Thank you for the clarification. Hacker News tends to lean toward free market solutions, even in cases like healthcare where the free market has many significant failure modes.

Regarding the different time scales for most approvals as compared to the coronavirus approval, my understanding is that there is a vast difference in the amount of resources being put into the preliminary studies. When you have 5-10 thousand deaths every day, it is reasonable to study as many possible routes as possible in parallel, such that one may result in a working vaccine. For diseases with a smaller impact, there may be several candidates on the back burner, but only enough funding to investigate one at a time. If something fails in Stage 3 trials, then in may mean going back to Stage 1 trials on the next option.

(Caveat: I am a data scientist, but not in the medical field, so there are almost certainly considerations that I am missing here.)


IMO the main issue with allowing patents to be of different lengths is that you are opening up a process to change the length of patents. You'll immediately see corps pushing that their type of patents are special and need longer coverage.

There's little a corp loves more than rent seeking and so-called IP laws are all about rent seeking.


Yea, that's the sort of explanation I'm sympethetic to and tried to gesture at in my last sentence. The thing is, you can say this about any law, yet we wouldn't want to argue that laws can never account for differences in different industries.


20 years is beyond insane, because software patents shouldn't exist in the first place.


Intuitively, I agree with you that software patents are a bad idea, but patents are supposed to be available for both devices and processes (along with plants and some other more complicated things).

An algorithm is a process, and while it's clear that just doing something on a computer shouldn't be patent-able; I think there's a case for granting patents to innovative and useful algorithms.


Patents actually are not supposed to be available for processes! That was something invented by the courts (in 1998: State Street Bank & Trust Co. v. Signature Financial Group). Congress has passed no legislation regarding process/business method patents and software patents are a further extension of business method patents.

The core of the problem is method patents to begin with. I think everyone here pretty much agrees at this point that software patents shouldn't exist but really, why should any process/method patent exist?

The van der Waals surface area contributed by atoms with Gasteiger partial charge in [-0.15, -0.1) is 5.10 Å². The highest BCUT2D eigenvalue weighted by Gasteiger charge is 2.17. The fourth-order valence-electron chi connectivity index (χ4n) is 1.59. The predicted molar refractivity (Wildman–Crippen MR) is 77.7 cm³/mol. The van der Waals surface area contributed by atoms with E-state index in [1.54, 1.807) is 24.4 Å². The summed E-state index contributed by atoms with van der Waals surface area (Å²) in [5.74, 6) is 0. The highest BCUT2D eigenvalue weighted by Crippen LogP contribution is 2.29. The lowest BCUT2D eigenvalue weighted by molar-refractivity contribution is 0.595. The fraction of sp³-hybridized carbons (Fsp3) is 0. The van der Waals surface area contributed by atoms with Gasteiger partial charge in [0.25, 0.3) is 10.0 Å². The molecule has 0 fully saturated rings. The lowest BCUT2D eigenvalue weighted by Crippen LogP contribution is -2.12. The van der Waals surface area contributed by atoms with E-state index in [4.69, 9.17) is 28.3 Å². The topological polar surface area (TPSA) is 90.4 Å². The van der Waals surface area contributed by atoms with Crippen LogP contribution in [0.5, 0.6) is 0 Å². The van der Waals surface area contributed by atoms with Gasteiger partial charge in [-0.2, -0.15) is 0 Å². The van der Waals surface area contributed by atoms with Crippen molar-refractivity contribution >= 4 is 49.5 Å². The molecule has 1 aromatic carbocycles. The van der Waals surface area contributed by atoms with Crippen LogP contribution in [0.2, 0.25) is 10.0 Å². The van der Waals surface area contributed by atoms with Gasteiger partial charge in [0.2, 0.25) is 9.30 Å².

Most of the arguments against software patents also apply to business method patents. I say do away with both.


It's better to err on the side of not granting them, than on the side of what we have now with sickening patent trolling and patent protection racket slowing down progress.


>> we suggest a pharmaceutical-specific reform that begins the effective market exclusivity period for new drugs at the time of approval for sale in the United States, rather than at the time of patent filing.

While this idea has common sense appeal, it would seem to be a way to return to submarine patents. If the patent was filed for a specific drug which is pending approval for many years (or many decades), use of that technique by others would be infringing and subject to licensing, should the patent ever issue.

Having a expiration from filing date, combined with a filing deadline of one year from invention is simpler and sets a fixed bound on exclusivity.


What would be the fallout of moving patents to only be physical objects and have to at least have a prototype?

The patent timelines make sense for non IP goods.


> Patent insiders distinguish prophetic examples by verb tense: examples based on work that has actually been done are typically in the past tense, whereas prophetic examples must be in the present or future tense. Thus, when a patent describes a chemical reaction in which “230 milliliters of hydrogen is attained,” or treatment of a patient whose “pain is substantially alleviated,” or a diagnostic patch with micro-needles that “automatically draw small quantities of blood,” the present tense signals that the work needed to support these claims most likely had not been carried out at the time the application was filed.

Definitely never heard this rule. Every patent I’ve written has been in the present tense regardless of whether it was “prophetic” or not. That’s just how patents are written.


I don't know how chem/bio pros do it, but I was trained to never include "is" in detailed descriptions only in the claims. In the description we use "may be" instead.


Oh for sure, it’s all just an embodiment may blah blah. But it’s present tense.